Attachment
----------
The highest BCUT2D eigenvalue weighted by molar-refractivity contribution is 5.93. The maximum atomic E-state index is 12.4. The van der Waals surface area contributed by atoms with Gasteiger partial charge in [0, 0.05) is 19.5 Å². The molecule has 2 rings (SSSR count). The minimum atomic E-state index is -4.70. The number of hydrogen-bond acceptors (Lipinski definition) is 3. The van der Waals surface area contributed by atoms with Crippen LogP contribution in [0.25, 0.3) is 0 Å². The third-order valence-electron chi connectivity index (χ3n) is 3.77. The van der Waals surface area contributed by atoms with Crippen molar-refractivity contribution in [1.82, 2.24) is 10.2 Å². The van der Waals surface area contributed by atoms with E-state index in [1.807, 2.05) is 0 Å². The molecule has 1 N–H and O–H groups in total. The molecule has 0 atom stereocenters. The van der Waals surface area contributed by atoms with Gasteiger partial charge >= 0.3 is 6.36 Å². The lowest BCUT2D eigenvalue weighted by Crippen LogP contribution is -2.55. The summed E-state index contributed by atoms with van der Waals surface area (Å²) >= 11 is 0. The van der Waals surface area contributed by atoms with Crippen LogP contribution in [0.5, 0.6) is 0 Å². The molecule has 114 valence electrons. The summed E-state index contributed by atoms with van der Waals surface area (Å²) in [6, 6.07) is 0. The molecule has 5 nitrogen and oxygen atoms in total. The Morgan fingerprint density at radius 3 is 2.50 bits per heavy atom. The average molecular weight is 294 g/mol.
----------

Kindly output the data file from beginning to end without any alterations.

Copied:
The highest BCUT2D eigenvalue weighted by molar-refractivity contribution is 5.93. The maximum atomic E-state index is 12.4. The van der Waals surface area contributed by atoms with Gasteiger partial charge in [0, 0.05) is 19.5 Å². The molecule has 2 rings (SSSR count). The minimum atomic E-state index is -4.70. The number of hydrogen-bond acceptors (Lipinski definition) is 3. The van der Waals surface area contributed by atoms with Crippen LogP contribution in [0.25, 0.3) is 0 Å². The third-order valence-electron chi connectivity index (χ3n) is 3.77. The van der Waals surface area contributed by atoms with Crippen molar-refractivity contribution in [1.82, 2.24) is 10.2 Å². The van der Waals surface area contributed by atoms with E-state index in [1.807, 2.05) is 0 Å². The molecule has 1 N–H and O–H groups in total. The molecule has 0 atom stereocenters. The van der Waals surface area contributed by atoms with Gasteiger partial charge >= 0.3 is 6.36 Å². The lowest BCUT2D eigenvalue weighted by Crippen LogP contribution is -2.55. The summed E-state index contributed by atoms with van der Waals surface area (Å²) >= 11 is 0. The van der Waals surface area contributed by atoms with Crippen LogP contribution in [0.5, 0.6) is 0 Å². The molecule has 114 valence electrons. The summed E-state index contributed by atoms with van der Waals surface area (Å²) in [6, 6.07) is 0. The molecule has 5 nitrogen and oxygen atoms in total. The Morgan fingerprint density at radius 3 is 2.50 bits per heavy atom. The average molecular weight is 294 g/mol.